Exploring the Science of Sunshine 0
Dr. Brian Cox – neither the original Hannibal Lecter nor a character from Scrubs, but rather an experimental physicist – has a grin on his face the size of Saturn. We’re ten thousand odd feet in the air on a flight bound for Geneva and he’s just explained to Rotten Tomatoes UK that the universe is so large, so busy, so old and with such life ahead of it that the entire human race is not even worthy of a footnote in a fifty-volume encyclopaedia on its contents.
The look on our face is what’s giving him cause to smile, and it’s widening as we attempt to wrap our heads around the concept that we are, ultimately, about as insignificant in the grand scheme of things as a grain of sand in the Sahara Desert. He’s practically laughing as our ego fades away, its tail between its legs.
Tom Cruise may be the biggest movie star on the planet, or perhaps that honour belongs to Johnny Depp or Julia Roberts. It doesn’t matter. None of them have been around longer than 50 years and the universe is more than ten billion years old. None of them will be around when humanity dies out (assuming we don’t wipe out our own existence in one way or another) or evolves to a point in which we’d no longer recognise ourselves as we do now. The whole of human history is and will be a blip on the universe’s radar and Dr. Cox thinks that’s a fascinating notion.
“I love it!” he laughs, “But the flipside of it’s also about the amazing ingenuity of these little insignificant idiots on this planet that we can send people into space and explore all these mysteries. That’s an incredible thing; while we’re insignificant because it’s so big we’re also kind-of wonderful because we strive to understand how it all works.”
We’re sat next to Dr. Cox on a flight to Geneva for a tour of CERN – the Center for European Nuclear Research – a complex so big it straddles both Switzerland and France, and a place where the building blocks of the universe are being explored by thousands of scientists and technicians – including him – in an attempt to unravel the mysteries it contains. “We think we only know about 5% of the universe’s secrets,” he says, “so the project I’m working on, The Atlas Project, is looking to discover a little bit more to cut into the other 95.”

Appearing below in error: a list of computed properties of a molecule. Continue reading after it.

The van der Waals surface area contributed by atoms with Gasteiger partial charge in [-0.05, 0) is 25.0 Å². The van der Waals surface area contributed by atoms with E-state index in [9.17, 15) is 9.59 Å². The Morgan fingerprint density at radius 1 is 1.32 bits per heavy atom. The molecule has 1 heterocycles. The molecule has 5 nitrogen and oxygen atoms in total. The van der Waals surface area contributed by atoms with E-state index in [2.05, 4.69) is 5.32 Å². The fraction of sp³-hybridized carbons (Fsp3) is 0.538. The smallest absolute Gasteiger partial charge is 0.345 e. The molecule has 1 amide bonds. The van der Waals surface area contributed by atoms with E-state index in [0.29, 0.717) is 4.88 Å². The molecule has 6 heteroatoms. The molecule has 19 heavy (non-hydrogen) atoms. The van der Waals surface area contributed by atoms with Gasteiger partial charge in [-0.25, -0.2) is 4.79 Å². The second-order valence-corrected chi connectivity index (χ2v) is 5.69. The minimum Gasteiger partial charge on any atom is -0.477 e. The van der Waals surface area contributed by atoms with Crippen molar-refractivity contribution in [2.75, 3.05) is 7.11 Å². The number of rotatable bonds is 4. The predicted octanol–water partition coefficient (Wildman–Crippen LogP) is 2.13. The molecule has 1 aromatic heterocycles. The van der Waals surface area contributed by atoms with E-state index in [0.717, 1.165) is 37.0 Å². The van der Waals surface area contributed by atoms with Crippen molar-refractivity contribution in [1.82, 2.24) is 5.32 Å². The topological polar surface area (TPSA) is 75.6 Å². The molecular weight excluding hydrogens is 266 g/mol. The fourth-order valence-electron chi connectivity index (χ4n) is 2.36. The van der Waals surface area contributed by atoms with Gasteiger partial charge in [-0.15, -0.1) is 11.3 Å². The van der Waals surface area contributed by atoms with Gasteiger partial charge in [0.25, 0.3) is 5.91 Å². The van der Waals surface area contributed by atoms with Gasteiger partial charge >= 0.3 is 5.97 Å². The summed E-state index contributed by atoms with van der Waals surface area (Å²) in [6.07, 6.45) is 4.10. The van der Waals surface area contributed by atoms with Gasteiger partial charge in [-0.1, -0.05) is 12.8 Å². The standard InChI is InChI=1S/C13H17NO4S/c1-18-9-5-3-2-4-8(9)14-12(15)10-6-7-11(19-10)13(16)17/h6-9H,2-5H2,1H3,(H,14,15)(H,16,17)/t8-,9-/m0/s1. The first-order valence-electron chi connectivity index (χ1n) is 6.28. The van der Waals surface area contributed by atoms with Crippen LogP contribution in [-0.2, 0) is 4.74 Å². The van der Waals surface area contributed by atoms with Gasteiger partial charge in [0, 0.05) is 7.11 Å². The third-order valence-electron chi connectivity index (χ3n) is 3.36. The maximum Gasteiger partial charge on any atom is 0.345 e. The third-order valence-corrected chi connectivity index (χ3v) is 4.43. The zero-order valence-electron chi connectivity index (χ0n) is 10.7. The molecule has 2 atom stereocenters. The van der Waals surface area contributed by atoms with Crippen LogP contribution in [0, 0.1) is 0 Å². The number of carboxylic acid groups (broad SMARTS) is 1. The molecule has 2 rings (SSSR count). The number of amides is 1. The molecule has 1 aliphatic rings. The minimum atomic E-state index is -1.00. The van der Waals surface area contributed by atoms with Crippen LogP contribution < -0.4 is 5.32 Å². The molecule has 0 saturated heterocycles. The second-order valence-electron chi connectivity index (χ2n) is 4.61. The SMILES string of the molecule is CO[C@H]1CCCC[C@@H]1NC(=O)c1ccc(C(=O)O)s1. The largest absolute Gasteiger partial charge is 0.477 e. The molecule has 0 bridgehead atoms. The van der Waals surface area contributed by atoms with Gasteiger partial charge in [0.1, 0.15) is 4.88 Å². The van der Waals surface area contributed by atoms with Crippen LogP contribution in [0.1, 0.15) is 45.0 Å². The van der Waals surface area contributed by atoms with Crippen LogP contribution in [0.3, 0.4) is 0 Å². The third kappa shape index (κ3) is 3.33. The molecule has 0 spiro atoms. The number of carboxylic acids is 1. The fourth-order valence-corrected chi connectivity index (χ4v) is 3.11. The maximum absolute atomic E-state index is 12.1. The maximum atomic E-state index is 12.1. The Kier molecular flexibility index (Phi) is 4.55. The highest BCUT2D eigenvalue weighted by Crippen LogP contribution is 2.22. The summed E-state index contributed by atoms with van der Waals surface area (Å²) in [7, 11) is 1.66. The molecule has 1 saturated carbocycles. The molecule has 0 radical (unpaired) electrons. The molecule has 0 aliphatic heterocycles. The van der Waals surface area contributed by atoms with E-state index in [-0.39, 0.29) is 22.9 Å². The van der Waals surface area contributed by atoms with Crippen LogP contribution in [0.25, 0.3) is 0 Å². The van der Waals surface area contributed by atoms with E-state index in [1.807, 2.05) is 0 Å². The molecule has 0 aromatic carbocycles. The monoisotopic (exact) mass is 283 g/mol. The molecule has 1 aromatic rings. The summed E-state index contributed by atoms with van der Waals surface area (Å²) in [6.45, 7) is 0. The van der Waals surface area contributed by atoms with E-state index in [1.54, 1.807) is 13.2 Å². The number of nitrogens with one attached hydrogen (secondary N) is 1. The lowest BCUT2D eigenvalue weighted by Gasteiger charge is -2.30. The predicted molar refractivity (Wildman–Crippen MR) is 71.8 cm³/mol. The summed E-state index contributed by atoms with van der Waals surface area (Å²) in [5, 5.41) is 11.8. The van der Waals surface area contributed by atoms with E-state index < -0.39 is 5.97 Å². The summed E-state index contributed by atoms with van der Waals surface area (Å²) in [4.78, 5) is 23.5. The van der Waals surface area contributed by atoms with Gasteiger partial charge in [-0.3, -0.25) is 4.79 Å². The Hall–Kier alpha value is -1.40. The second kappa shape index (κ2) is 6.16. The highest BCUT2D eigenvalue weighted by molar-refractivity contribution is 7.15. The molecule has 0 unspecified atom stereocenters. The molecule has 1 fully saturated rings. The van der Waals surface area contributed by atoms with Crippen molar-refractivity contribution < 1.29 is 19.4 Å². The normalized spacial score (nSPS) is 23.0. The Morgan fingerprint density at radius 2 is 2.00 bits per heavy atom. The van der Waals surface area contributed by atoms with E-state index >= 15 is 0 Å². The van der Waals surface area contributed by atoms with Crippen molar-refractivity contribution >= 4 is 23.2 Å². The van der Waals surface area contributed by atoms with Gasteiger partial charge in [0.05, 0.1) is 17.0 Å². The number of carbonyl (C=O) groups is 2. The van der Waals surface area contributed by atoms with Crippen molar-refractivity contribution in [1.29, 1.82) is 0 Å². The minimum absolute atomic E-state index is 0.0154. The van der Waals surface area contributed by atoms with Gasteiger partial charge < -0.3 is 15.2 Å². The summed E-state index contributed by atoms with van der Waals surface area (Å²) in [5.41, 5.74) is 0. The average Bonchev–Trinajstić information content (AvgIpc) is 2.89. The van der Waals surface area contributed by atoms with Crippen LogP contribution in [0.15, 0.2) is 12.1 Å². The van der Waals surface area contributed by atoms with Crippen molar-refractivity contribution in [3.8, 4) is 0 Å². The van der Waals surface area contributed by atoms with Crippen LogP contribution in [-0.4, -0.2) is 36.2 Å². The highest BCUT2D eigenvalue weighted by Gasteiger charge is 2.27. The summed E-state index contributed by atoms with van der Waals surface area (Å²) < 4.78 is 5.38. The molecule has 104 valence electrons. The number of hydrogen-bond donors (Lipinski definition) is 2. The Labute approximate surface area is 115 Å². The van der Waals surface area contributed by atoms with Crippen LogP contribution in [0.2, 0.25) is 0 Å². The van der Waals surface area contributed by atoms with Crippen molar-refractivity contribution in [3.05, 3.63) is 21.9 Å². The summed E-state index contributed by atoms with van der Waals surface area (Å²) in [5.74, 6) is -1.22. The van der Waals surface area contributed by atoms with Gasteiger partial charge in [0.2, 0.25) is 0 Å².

Founded in 1954, CERN’s primary goal was to bring together European nations divided by the Second World War. In the years that followed it’s been the sight of dozens of major scientific breakthroughs, provided working space for experiments that’d net their scientists Nobel prizes and invented a little thing called the World Wide Web. Tim Berners-Lee was working at CERN when he created a system for cataloguing and indexing data with hyperlinks so that navigating the results of the main experiments being carried out would be simpler.
Our first stop when we arrive at CERN is to take a trip underground. 100 feet underground, to be exact, to a tunnel that runs in a circle with a 27km circumference and houses a Large Hadron Collider that forms the centrepiece for the Atlas Project experiment. It’s an impressive sight – the tunnel is large enough to house the nave of Westminster Abbey and the latticework of cabling, giant magnets and impressive machinery puts our new iPod to shame – and it’s set to do some pretty incredible work.
The facility is nearly finished when we visit. When it’s done, later this year, the tunnel will be radioactive and tours of it will be a thing of the past. They’ll be accelerating two beams of protons to near the speed of light and then colliding them head on. Atlas is one of four specially built detectors and its goal is to detect particles not witnessed in the universe since moments after the big bang. The press notes summarise it best, Atlas will search for the Higgs particle, dark matter, supersymmetry and, rather beautifully, the unknown…
But it’s not the only job Dr. Cox does. He’s also a Research Fellow at the University of Manchester and, so that we can finally explain the purpose of our visit, the science consultant on Sunshine, a new film from Danny Boyle about a crew of astronauts, fifty years into the future, on a mission to reignite our dying sun. He’s changing our understanding of universe by day and moonlighting on the set of a major motion picture… as much as he tries to convince us of our shared insignificance we can’t help but feel he’s proactively battling his.